Game Theory for Cyber Deception

strategic trust

Devices in the IoT must decide whether to trust other agents that may be self-interested or malicious. Game theory can be used to study interdependent strategic decisions. Chapter 5 studies obfuscation used to protect information privacy.

active defense

Defenders can augment traditional security techniques with active defense: "synchronized, real-time capability to discover, detect, analyze, and mitigate threats and vulnerabilities" [DoD 2011]. Chapter 6-7 study honeypots and dynamic honeynets.


Defending the Internet of controlled things (IoCT) requires a multi-layer approach that is capable of protecting both cyber and physical resources. Chapter 8 studies cyber-physical transportation security.

broadcast deception

Attackers often send deceptive messages to many devices, searching for low-hanging fruit. Assessing the population-based risk demands decision-making models that handle large numbers of agents with varying abilities to detect deception. For this purpose, Chapter 9 proposes Poisson signaling games.

This book [Pawlick and Zhu 2021] uses game theory to conceptualize, model, and analyze cyber deception. Drawing upon a collection of deception research from the past 10 years, the authors develop a taxonomy of six species of defensive cyber deception. Three of these six species are highlighted in the context of emerging problems such as privacy against ubiquitous tracking in the Internet of things (IoT), dynamic honeynets for the observation of advanced persistent threats (APTs), and active defense against physical denial-of-service (PDoS) attacks. Because of its uniquely thorough treatment of cyber deception, this book will serve as a timely contribution and valuable resource in this active field.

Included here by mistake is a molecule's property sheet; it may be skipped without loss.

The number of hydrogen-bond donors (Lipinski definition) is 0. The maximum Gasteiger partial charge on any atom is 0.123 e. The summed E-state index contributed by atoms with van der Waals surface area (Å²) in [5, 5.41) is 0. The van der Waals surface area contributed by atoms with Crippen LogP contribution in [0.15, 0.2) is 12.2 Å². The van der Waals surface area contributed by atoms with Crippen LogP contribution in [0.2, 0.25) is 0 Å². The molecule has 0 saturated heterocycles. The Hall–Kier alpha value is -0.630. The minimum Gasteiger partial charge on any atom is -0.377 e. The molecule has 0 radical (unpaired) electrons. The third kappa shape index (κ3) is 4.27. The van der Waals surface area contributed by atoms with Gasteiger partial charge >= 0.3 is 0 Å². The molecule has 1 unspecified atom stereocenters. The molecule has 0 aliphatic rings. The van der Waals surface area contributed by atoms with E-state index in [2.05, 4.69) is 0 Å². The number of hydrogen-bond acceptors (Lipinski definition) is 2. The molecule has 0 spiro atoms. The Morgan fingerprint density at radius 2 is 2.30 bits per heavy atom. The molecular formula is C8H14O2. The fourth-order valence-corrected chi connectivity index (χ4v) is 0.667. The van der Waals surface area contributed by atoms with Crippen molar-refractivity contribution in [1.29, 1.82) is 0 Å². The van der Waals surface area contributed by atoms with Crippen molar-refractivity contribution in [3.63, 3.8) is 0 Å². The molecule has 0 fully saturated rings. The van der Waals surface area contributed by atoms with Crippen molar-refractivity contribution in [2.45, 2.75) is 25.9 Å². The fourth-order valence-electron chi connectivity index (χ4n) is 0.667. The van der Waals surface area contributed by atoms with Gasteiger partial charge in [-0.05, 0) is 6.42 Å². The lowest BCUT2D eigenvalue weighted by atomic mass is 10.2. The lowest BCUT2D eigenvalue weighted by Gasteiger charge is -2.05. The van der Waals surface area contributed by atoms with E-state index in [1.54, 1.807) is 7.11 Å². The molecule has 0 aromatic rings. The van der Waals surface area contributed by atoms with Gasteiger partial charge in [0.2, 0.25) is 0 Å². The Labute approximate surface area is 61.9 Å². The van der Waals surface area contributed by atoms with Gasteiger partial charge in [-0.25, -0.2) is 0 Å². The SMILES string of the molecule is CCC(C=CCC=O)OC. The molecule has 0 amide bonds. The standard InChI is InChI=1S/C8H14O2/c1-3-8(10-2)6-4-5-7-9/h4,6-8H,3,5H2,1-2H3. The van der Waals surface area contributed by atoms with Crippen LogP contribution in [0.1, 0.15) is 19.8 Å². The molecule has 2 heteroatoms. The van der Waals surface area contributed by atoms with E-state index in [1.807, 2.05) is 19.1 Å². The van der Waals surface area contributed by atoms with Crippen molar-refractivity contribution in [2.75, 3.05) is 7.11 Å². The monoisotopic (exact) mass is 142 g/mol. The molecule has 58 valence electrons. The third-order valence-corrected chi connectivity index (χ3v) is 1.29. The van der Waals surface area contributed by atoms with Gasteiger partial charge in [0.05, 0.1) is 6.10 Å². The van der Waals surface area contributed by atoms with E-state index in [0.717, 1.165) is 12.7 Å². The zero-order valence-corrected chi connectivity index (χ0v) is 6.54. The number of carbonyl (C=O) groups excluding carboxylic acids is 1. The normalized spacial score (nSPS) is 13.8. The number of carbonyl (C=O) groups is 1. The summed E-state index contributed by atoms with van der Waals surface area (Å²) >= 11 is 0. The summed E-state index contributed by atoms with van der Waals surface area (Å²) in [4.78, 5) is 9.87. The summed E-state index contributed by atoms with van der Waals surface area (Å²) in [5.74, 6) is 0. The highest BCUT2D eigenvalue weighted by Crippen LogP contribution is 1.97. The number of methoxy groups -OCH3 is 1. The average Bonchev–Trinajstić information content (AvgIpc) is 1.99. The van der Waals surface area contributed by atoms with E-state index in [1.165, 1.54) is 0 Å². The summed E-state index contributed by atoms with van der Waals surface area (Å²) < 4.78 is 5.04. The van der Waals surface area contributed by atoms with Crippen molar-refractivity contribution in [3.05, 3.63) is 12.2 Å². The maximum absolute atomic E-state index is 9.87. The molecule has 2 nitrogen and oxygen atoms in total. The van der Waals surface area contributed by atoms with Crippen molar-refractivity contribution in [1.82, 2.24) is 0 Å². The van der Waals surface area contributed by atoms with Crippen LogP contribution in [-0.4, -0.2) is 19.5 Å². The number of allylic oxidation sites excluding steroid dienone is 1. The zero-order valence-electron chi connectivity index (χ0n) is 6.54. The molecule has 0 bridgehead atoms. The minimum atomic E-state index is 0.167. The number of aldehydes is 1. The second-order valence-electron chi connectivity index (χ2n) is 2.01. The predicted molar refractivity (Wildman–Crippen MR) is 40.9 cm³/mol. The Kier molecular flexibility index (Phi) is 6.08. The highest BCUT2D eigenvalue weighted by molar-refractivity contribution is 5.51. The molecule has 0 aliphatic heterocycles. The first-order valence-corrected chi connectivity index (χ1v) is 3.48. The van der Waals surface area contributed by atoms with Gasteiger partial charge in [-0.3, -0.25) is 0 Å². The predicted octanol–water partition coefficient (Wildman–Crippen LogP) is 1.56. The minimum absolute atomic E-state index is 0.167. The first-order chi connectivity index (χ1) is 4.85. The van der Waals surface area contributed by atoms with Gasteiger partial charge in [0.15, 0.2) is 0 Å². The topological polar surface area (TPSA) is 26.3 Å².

The book is well-suited for both security practitioners interested in game theory and researchers or students with a background in game theory looking to enter cybersecurity.

Book Table of contents

Part I Fundamentals

  1. Introduction

  2. Nash and Stackelberg Games

  3. Introduction to Incomplete Information

Part II Defensive Deception

  1. A Taxonomy of Defensive Deception

  2. Obfuscation

  3. Honey-X

  4. Attacker Engagement

Part III Mitigation of Malicious Deception

  1. Strategic Trust

  2. Active Crowd Defense

Part IV Challenges and Opportunities in Cyber Deception

  1. Insights and Future Directions

  2. Current Challenges in Cyber Deception

Features of Game Theory for Cyber Deception

  • Introduces game theory as a means to conceptualize, analyze, and model cyber deception

  • Develops a thorough game-theoretic taxonomy to identify and investigate emerging problems in cybersecurity

  • Includes a broad range of game-theoretic models, such as large-population games and games of incomplete information

From the Springer website: Book flyer